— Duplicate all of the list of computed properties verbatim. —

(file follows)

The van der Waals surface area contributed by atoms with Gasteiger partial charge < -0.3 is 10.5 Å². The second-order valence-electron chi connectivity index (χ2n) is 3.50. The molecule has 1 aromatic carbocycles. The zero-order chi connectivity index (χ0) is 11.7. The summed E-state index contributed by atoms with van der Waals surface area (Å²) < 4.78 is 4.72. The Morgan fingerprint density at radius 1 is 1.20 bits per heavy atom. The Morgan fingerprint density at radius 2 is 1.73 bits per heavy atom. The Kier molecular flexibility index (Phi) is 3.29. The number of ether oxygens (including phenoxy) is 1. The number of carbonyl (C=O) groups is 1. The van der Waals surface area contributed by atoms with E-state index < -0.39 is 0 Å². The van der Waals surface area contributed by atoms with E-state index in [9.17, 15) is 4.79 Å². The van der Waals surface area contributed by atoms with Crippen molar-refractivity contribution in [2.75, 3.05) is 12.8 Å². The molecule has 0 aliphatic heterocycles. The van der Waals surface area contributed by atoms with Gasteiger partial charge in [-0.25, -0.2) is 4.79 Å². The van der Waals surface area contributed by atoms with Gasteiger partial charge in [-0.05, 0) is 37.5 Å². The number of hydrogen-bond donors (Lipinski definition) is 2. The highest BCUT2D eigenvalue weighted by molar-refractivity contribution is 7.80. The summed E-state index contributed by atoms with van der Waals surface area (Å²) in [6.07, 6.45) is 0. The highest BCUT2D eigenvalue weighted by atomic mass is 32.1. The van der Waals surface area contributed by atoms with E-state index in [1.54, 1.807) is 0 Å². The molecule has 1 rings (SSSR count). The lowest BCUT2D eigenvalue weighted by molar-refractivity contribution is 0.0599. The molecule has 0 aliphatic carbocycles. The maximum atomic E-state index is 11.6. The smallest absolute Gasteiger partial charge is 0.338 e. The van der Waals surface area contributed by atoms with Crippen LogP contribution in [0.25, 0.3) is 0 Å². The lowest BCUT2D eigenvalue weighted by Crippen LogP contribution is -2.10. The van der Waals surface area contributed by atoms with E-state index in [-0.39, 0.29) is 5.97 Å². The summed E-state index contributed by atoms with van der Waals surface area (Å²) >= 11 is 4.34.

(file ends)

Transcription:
The van der Waals surface area contributed by atoms with Gasteiger partial charge < -0.3 is 10.5 Å². The second-order valence-electron chi connectivity index (χ2n) is 3.50. The molecule has 1 aromatic carbocycles. The zero-order chi connectivity index (χ0) is 11.7. The summed E-state index contributed by atoms with van der Waals surface area (Å²) < 4.78 is 4.72. The Morgan fingerprint density at radius 1 is 1.20 bits per heavy atom. The Morgan fingerprint density at radius 2 is 1.73 bits per heavy atom. The Kier molecular flexibility index (Phi) is 3.29. The number of ether oxygens (including phenoxy) is 1. The number of carbonyl (C=O) groups is 1. The van der Waals surface area contributed by atoms with E-state index < -0.39 is 0 Å². The van der Waals surface area contributed by atoms with E-state index in [9.17, 15) is 4.79 Å². The van der Waals surface area contributed by atoms with Crippen molar-refractivity contribution in [2.75, 3.05) is 12.8 Å². The molecule has 0 aliphatic heterocycles. The van der Waals surface area contributed by atoms with Gasteiger partial charge in [-0.25, -0.2) is 4.79 Å². The van der Waals surface area contributed by atoms with Gasteiger partial charge in [-0.05, 0) is 37.5 Å². The number of hydrogen-bond donors (Lipinski definition) is 2. The highest BCUT2D eigenvalue weighted by molar-refractivity contribution is 7.80. The summed E-state index contributed by atoms with van der Waals surface area (Å²) in [6.07, 6.45) is 0. The highest BCUT2D eigenvalue weighted by atomic mass is 32.1. The van der Waals surface area contributed by atoms with E-state index in [1.54, 1.807) is 0 Å². The molecule has 1 rings (SSSR count). The lowest BCUT2D eigenvalue weighted by molar-refractivity contribution is 0.0599. The molecule has 0 aliphatic carbocycles. The maximum atomic E-state index is 11.6. The smallest absolute Gasteiger partial charge is 0.338 e. The van der Waals surface area contributed by atoms with Crippen LogP contribution in [0.25, 0.3) is 0 Å². The lowest BCUT2D eigenvalue weighted by Crippen LogP contribution is -2.10. The van der Waals surface area contributed by atoms with E-state index in [-0.39, 0.29) is 5.97 Å². The summed E-state index contributed by atoms with van der Waals surface area (Å²) >= 11 is 4.34.